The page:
#1
Hi, I have been enrolled in a High School shop program in which I've made an acoustic and an electric guitar. My senior project this year is to build an extremely high quality, Olympic style hippy sandwich bass. I have several things to chose from wood and style wise. I have always been told ash is the best wood when it comes to bass tonally so I thing I would like to have a ash core with walnut wings, zebra wood for the top veneer, and a koa veneer for the headstock. Something in my gut tells me this will probably weigh a ton. Would I be correct in guessing that?

On the flipside, I believe I am going to make it a fret-less because in the past fretting and leveling frets have been my weakness. I am quite nervous about getting the neck angle right though and would love tips on this. I am going for simplicity on this project because the parameters are ambitious enough as it is and I will probably stick to a simple sting ray design (which I then have to hand carve). What does UG think of this plan?
Last edited by Hgtcore3 at Aug 20, 2009,
#2
well, one thing i CAN tell you: DO NOT use ash for the neck. it WILL warp, as far as i know.

also, there is probably a type of bridge that does not require a neck angle. research that a little bit. if not, what i recomment doing is sanding or filing the neck pocket area to the correct angle, and then routing down from there.
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#3
If making a neck angle seems to difficult for you, you can recess many types of bridges, which would remove the necessity of a neck angle.
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#4
recessed bridge also looks cooler

cant believe i didnt mention that
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#5
Hmm. I have never heard of a recessed bridge on a bass before but I can easily see what merits would be. On my two previous guitars I had to eventually play with neck shims on the electric and reset the acoustic which was one of the most tedious things I've ever done. Do you have any pictures of what this would look like on a bass because a quick google search showed nothing. Would walnut be too heavy to make a core out of?
#6
For a bass I would probably make the body heavy and keep the neck light.

Quote by AngusJimiKeith
well, one thing i CAN tell you: DO NOT use ash for the neck. it WILL warp, as far as i know.
I plan to test this theory very soon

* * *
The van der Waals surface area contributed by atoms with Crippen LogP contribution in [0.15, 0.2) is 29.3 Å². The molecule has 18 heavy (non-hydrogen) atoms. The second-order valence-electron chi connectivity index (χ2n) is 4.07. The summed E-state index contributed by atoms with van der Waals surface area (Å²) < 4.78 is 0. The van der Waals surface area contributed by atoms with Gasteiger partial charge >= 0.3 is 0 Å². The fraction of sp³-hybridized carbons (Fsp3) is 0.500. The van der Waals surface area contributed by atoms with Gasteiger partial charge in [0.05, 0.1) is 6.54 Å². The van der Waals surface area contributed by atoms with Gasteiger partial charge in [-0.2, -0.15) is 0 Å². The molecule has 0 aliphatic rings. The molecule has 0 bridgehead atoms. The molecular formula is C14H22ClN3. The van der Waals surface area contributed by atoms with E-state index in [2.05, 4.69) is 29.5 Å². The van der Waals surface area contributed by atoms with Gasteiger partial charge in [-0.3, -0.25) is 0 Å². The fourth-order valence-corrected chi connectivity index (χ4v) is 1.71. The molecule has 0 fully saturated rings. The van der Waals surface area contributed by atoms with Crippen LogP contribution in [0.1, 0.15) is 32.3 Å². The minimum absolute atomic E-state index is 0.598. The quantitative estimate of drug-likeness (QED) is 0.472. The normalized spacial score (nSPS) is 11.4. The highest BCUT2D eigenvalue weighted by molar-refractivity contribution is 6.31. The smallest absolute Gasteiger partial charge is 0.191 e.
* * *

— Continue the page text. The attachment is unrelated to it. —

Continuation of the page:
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#7
Quote by Absent Mind
For a bass I would probably make the body heavy and keep the neck light.

I plan to test this theory very soon


Tey do make pool and snooker cues from Ash, so if it is natural warping he is talking about, then I should think it will be ok.
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#8
I'm pretty sure just about any wood would (haha, wood would) be fine for a neck as long as it had a truss rod, two or so carbon fiber rods, and was laminated against itself for further support. Plus, don't forget the added support of the fretboard.

I'm looking forward to seeing this, it all looks good to me!
#9
Quote by Albino_Rhino
If making a neck angle seems to difficult for you, you can recess many types of bridges, which would remove the necessity of a neck angle.

+1. Or, partially recessed bridge FTMFW!

Quote by Skeet UK
Tey do make pool and snooker cues from Ash, so if it is natural warping he is talking about, then I should think it will be ok.

I don't know about you, but I don't put 200+ pounds of tension on my pool cues.
#10
^exactly what i was thinking. baseball bats, for example: ash. they dont warp. but hit 'em with a 97mph fastball, and you can easily break it. thats if it hits suddenely. slowly applied, ala guitar/bass strings, it will bend.
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#12
Quote by cedricsmods
+1. Or, partially recessed bridge FTMFW!


I don't know about you, but I don't put 200+ pounds of tension on my pool cues.



Which is why I specified "if it is natural warping he is talking about", rather than tension related, which can be accommodated by the truss rod and carbons if required.

The point being, that an ash pool cue, is a thin single bit of wood thinner than a neck, but remains stable and straight.
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Last edited by Skeet UK at Aug 21, 2009,